By the 1910s woman suffrage had become a mass movement. A parallel and much more radical movement was being carried out in Britain. Led by Emmaline Pankhurst, British suffragettes resorted to violence, riots, and arson to effect their aims. Their burning of buildings, blowing up of mailboxes, and hunger strikes gained critical publicity for the suffragists' cause. American women such as Alice Paul and Lucy Burns trained under and participated in British suffrage demonstrations and returned to the U.S. to form the Congressional Union in 1914. The C.U. followed in the British tradition in its tactics. It frequently picketed the White House and denounced Wilson and the Democratic party for its failure to enfranchise women. NAWSA, on the other hand, wooed the administration by remaining respectable at all times and showing a feverish patriotism during the war. While being often at odds, the two organizations actually complemented one another. The C.U., with its outlandish demonstrations, gained significant publicity for the movement while it cast NAWSA in a more respectable light.
The efforts of both organizations finally produced results in 1919 when an amendment for suffrage passed both houses of Congress. But it was later stalemated for ratification in the Southern states. Many southerners believed that white supremacy would be threatened if women, with their emotional susceptibility to the unfortunate, were to gain the vote. NAWSA and the National Women's Party (the successor of the Congressional Union) tenaciously continued to campaign and in 1920, Tennessee was the last state to ratify. The 19th Amendment had the immediate result of granting 26 million women, half the nation's population, the right to vote.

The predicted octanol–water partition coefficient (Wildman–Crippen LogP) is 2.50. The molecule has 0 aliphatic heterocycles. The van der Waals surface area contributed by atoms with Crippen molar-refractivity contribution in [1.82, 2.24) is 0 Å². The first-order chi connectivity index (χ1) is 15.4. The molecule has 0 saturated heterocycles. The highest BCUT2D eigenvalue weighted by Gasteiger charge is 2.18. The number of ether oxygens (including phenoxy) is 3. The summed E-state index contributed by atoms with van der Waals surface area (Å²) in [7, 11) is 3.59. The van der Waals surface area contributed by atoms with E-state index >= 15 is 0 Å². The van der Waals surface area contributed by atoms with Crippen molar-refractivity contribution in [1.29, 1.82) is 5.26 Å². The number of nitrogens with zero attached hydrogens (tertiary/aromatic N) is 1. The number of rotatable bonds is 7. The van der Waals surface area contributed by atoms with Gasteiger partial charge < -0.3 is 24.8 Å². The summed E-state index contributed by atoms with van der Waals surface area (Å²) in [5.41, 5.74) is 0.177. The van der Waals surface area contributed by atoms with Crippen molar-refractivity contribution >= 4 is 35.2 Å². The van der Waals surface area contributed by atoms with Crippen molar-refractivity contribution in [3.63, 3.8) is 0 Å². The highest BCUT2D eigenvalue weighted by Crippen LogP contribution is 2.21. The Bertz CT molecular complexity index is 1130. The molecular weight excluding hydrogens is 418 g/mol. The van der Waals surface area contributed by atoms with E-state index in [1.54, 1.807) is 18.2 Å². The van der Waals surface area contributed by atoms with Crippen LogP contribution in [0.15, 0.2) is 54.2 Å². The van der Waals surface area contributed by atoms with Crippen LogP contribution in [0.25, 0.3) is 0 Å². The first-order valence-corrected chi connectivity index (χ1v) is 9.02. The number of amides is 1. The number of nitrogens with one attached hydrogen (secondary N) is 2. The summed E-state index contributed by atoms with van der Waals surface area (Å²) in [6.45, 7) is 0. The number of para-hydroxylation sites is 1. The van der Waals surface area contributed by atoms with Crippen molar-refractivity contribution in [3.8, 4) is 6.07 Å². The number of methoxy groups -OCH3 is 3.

The 1920s saw the demobilization of the country after World War I and the rise of a consumer and leisure-oriented society. These two factors contributed to foster a less hospitable decade for political reform. The number of women in the workplace continued to rise, but very slowly. Much more, the nature of this work was white collar, such as typing, sales, and stenography, and reserved largely for white women only. Although women continued to be politically active, it was not with the single-minded fervor which the campaign for the vote had given them.
While suffrage did not produce the immediate results hoped for by its supporters nor did it include minority women in the successes it did effect, it did lay the groundwork for future women to seek out a life of independence and public activity. Women would gradually come to realize the power of their citizenship and their vote. The 19th Amendment, in the legacy of the 14th Amendment and its granting of citizenship to blacks, and as a predecessor of the Civil Rights Law of the 1960s, was another stepping stone in the fight for America's promise of equal rights for all. Women such as Eleanor Roosevelt were awakened to a new level of political consciousness by their right to vote. Suffrage greatly facilitated their efforts to lead public lives and to inspire others following in their footsteps.